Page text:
Renewed Hospital M&A Activity May Drive Surge in Joint Ventures

After several years of relative quiet on the hospital merger & acquisition front, 2010 may be the year things turn around, say those on the front lines. Jim Shannon, executive vice president of development for LHP Hospital Group, a privately held company that provides capital to not-for-profit hospitals and systems through joint-venture arrangements, shares some thoughts about what to expect in the year ahead.

Hospitals seek growth through shared governance
LHP Hospital Group was formed in 2008 by the former executive team of Triad Hospitals, which had just been acquired by Community Health Systems. Based in Plano, Texas, LHP typically partners with hospitals by creating a limited liability company to own and operate a joint-venture hospital that could be an existing hospital, a target acquisition or a new facility being developed.

In these arrangements, the hospital gains access to needed capital while maintaining a collaborative culture, and LHP reaps returns if and when the hospital partner grows its market share. The ideal target for such an arrangement is a hospital in a high-growth market with positive demographics and an underserved market, or a facility near a metropolitan area that could benefit from stemming the tide of outmigration, Mr. Shannon says.

After a quiet period, forces are combining to make this year a tipping point for hospital consolidation, and hospitals needing to upgrade facilities, add physicians or install technology will be looking for partners, Mr. Shannon says. "It looks like the dam may have burst," he says. Already several large deals have been announced, and LHP itself has seen "an explosion" of leads, he says.

"We see opportunities in small cities, we see opportunities in urban marketplaces," he says. Some of the traditional sources of these leads, such as investment banks that had been sidelined in recent years by the economic crisis, are becoming more active, he says, and the bond market is beginning to thaw, at least for hospitals with good credit.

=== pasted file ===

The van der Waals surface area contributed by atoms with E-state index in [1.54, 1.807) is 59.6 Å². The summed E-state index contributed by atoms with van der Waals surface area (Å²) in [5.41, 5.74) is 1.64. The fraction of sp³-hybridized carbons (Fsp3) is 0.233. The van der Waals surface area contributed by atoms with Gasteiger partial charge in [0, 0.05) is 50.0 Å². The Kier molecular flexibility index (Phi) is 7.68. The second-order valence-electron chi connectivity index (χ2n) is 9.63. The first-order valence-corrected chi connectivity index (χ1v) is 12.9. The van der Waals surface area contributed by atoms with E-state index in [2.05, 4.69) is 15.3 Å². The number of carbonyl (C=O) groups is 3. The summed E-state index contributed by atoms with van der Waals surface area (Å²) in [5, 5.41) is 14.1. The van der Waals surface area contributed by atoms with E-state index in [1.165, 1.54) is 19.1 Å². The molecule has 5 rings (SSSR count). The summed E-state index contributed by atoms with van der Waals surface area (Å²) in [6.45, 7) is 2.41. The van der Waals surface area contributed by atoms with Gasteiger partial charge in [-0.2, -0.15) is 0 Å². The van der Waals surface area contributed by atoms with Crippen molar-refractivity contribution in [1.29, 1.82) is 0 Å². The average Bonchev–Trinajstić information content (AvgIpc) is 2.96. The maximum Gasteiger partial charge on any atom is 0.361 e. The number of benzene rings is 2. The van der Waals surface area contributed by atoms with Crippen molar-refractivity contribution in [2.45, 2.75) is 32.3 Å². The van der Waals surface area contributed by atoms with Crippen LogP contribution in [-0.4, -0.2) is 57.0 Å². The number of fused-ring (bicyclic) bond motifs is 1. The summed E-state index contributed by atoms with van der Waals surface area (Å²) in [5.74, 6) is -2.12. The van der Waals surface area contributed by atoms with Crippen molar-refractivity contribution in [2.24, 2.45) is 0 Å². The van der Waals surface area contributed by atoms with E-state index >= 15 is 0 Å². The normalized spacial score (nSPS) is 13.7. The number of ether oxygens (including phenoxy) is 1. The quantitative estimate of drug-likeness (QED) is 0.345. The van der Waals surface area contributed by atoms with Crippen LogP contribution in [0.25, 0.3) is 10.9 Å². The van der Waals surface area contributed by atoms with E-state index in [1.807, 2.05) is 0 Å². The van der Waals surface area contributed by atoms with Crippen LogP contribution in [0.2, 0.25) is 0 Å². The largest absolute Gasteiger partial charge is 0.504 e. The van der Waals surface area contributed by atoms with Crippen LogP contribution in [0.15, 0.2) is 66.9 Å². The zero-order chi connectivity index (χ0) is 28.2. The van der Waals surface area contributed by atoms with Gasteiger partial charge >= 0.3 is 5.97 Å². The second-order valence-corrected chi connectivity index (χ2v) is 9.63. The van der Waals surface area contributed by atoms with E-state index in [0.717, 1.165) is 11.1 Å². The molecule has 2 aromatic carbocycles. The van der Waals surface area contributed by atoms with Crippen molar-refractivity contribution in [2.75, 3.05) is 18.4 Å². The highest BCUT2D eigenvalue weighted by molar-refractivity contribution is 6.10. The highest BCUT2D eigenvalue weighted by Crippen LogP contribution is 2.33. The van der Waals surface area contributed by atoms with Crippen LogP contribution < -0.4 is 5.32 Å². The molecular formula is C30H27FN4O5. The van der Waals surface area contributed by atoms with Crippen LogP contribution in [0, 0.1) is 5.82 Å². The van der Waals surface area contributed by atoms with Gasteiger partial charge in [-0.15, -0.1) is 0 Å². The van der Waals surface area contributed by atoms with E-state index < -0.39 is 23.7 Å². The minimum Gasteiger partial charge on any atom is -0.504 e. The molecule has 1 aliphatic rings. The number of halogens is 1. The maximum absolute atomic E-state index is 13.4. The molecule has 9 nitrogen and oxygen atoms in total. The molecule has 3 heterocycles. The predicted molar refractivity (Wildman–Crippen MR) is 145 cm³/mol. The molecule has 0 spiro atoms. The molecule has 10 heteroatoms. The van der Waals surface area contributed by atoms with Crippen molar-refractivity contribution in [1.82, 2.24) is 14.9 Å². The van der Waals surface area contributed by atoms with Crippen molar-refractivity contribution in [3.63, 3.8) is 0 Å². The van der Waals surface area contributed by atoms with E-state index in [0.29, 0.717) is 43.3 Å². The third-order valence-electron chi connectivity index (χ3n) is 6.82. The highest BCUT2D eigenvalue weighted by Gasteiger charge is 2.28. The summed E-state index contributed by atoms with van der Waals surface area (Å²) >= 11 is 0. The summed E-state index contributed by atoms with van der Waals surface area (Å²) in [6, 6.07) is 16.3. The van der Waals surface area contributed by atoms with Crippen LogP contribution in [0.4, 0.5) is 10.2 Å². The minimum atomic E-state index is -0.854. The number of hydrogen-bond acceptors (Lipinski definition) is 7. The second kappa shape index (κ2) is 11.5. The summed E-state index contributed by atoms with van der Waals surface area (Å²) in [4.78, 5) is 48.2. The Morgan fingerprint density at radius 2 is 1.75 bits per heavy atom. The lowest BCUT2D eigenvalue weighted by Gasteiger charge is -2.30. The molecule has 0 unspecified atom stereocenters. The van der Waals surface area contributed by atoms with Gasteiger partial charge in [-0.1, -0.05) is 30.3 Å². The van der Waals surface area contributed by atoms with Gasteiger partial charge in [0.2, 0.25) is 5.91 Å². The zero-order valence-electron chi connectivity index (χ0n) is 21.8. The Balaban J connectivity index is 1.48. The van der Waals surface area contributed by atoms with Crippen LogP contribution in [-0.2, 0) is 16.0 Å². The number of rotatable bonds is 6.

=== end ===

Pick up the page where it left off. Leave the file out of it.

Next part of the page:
But that still leaves financially struggling hospitals facing a difficult environment for raising capital, Mr. Shannon says. Under LHP's shared governance model, an LHP subsidiary provides a cash contribution, the not-for-profit hospital partner contributes assets (or cash), and they create a joint venture. Generally, LHP owns 50-80 percent of the venture, while the not-for-profit owns 20-50 percent. LHP will manage the facility under a management agreement, but so long as the not-for-profit partner maintains at least a 20-percent ownership stake, LHP shares governance of the facility 50/50, Mr. Shannon says. This gives the not-for-profit partner more governance control than many other traditional joint venture models.

"If you do due diligence and know there is a compatible vision, and that we can bring the strategic solution to that local market, then we are comfortable that as long as there's a reasonable amount of skin in the game, everybody plays fair," he explains. "I have yet to find a not-for-profit board of any hospital I've encountered that didn't want their hospital to be successful."

What's in the pipeline
LHP currently has two joint ventures completed and is in the process of getting regulatory approvals for a third. The company expects to complete three to five deals per year going forward. While not every hospital looking for capital is an appropriate joint-venture candidate, Mr. Shannon says the model is likely to satisfy a need in coming years, as healthcare reform leads to more usage of the healthcare system and a greater need for hospital beds.

"The joint venture model has reached a place where it meets a very specific need in the marketplace," he says. "Hospitals will have to respond with capital and will have to be able to expand to meet this need. With capital markets the way they are, it is only the top tier that have ready access to the bond markets. For the middle and bottom third it is harder than ever to access the bond markets."

The joint-venture model, Mr. Shannon says, "provides an alternative other than turning the keys over to somebody else and hoping they do right by your community."

Learn more about LHP Hospital Group.

Copyright © 2023 Becker's Healthcare. All Rights Reserved. Privacy Policy. Cookie Policy. Linking and Reprinting Policy.


Featured Whitepapers

Featured Webinars